Find out more:

Timeline: 
Long Shutdown 1

First LHC sector up to full energy

26 February 2015

From the CERN website, posted 9 December 2014: 

Target energy achieved ! On Tuesday 9 December at 2.18 p.m., a key milestone in the restart of the world’s largest and most powerful particle accelerator was passed. Sector 6-7 of the Large Hadron Collider has been commissioned to a beam energy of 6.5 TeV. The 154 superconducting dipole magnets which make up this sector – corresponding to one eighth of the accelerator – were powered to a current of around 11,000 amps! These currents (about a thousand times greater than in your average household appliance) are needed to generate sufficiently high magnetic fields to bend the trajectory of particles with an energy of 6.5 TeV. It’s at this unprecedented beam energy that the LHC will restart next spring with the aim of producing collisions with a total energy of 13 TeV.

From 2010 to 2013, the LHC ran at beam energies of up to 4 TeV. This first run produced a rich harvest of results in hitherto uncharted areas of physics and, in particular, led to the discovery of the famous Higgs boson. But the LHC was designed to operate at even higher energies and, to achieve this, the machine was shut down for almost two years for the main magnet circuits to be consolidated. This involved reinforcing 1,700 magnet interconnections, including more than 10,000 superconducting splices. So the commissioning of the modified sectors of the accelerator with the higher-intensity currents needed to reach 6.5 TeV beams is a key milestone in the restart process.

Like top athletes, the LHC magnets have to undergo a strenuous training programme to reach the required energy. The magnets are superconducting, which means that when they are cooled down current passes through them with zero electrical resistance. During training, the current is gradually increased and as it circulates inside the magnet coils the forces generated can cause tiny movements, which can in turn cause the magnets to “quench”,  i.e. suddenly return to a non-superconducting state. When this occurs, the circuit is switched off and its energy is absorbed by huge resistors.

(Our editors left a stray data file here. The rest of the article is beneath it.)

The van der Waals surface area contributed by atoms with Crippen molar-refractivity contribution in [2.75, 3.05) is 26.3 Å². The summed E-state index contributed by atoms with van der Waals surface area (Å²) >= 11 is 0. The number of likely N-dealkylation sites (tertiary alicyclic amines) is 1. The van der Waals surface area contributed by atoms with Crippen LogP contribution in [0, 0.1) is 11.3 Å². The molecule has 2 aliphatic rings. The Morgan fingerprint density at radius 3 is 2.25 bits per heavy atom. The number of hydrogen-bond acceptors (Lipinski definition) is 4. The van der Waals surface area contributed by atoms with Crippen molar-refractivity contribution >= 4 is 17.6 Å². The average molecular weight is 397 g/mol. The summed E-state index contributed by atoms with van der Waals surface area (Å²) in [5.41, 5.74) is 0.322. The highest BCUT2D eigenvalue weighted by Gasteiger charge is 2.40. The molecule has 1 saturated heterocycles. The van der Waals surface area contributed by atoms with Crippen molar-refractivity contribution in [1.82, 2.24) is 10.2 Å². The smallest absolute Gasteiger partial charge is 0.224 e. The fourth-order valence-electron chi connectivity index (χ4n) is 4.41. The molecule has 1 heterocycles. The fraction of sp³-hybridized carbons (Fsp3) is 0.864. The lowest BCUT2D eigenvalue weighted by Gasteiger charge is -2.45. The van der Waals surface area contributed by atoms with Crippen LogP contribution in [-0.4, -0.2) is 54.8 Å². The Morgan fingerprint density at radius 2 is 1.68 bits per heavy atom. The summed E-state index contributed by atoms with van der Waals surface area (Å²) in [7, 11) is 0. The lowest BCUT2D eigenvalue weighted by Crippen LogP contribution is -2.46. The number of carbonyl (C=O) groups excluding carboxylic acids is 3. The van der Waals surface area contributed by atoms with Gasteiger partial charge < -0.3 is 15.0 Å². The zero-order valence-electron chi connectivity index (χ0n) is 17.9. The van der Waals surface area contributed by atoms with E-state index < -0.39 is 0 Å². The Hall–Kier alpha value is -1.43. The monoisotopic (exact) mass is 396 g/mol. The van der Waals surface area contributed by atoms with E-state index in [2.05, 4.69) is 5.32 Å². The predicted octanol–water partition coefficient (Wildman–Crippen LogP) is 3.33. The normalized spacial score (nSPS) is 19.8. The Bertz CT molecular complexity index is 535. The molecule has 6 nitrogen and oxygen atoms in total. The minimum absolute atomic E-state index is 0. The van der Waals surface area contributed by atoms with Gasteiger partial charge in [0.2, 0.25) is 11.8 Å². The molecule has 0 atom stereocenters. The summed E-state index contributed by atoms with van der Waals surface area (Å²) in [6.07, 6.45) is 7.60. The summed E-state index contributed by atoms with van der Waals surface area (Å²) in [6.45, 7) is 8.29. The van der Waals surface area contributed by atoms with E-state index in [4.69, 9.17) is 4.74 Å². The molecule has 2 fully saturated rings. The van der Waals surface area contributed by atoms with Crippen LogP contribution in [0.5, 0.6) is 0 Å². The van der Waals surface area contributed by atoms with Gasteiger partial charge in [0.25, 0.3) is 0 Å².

The magnets in all the other sectors will undergo similar training before being ready for 6.5 TeV operation. Many other tests will follow before beams can circulate in the LHC once more, next spring.

 

Timeline: 
Long Shutdown 1

Testing the injection lines on the LHC

26 February 2015

From the CERN website, posted 24 November 2014:

Over the weekend, proton beams came knocking on the Large Hadron Collider's (LHC) door. Shooting from the Super Proton Synchrotron (SPS) and into the two LHC injection lines, the proton beams were stopped just short of entering the accelerator. 

Although the actual physics run will not start until 2015, the LHC Operations team used these tests to check their control systems, beam instrumentation, transfer line alignment, perform the first optics measurements and to spot possible bottle necks in the beam trajectory. Furthermore, the ALICE and LHCb experiments could calibrate their detectors.

"These initial tests are a milestone for the whole accelerator chain," says Reyes Alemany Fernandez, the engineer in charge of the LHC. "Not only was this the first time the injection lines have seen beams in over a year, it was also our first opportunity to test the LHC's operation system. We successfully commissioned the LHC's injection and ejection magnets, all without beam in the machine itself."

Just before entering the LHC, the beams were stopped by 21.6 tonnes of graphite, aluminium and copper "beam dumps" that absorb the accelerated particles. Offshoot particles - primarily muons - generated during the dump were in turn used to calibrate ALICE and LHCb. "The experiments where given the precise timing of each beam dump, which allowed them to tune their detectors and trigger to the LHC clock," says Verena Kain, SPS supervisor. 

Following these successful extraction tests, the Operations team return to their preparations for the next run of the LHC. The first LHC tests with beams are scheduled for February 2015.

Read more: "The proton beam knocks at the LHC door– Update by the LHCb experiment collaboration

Timeline: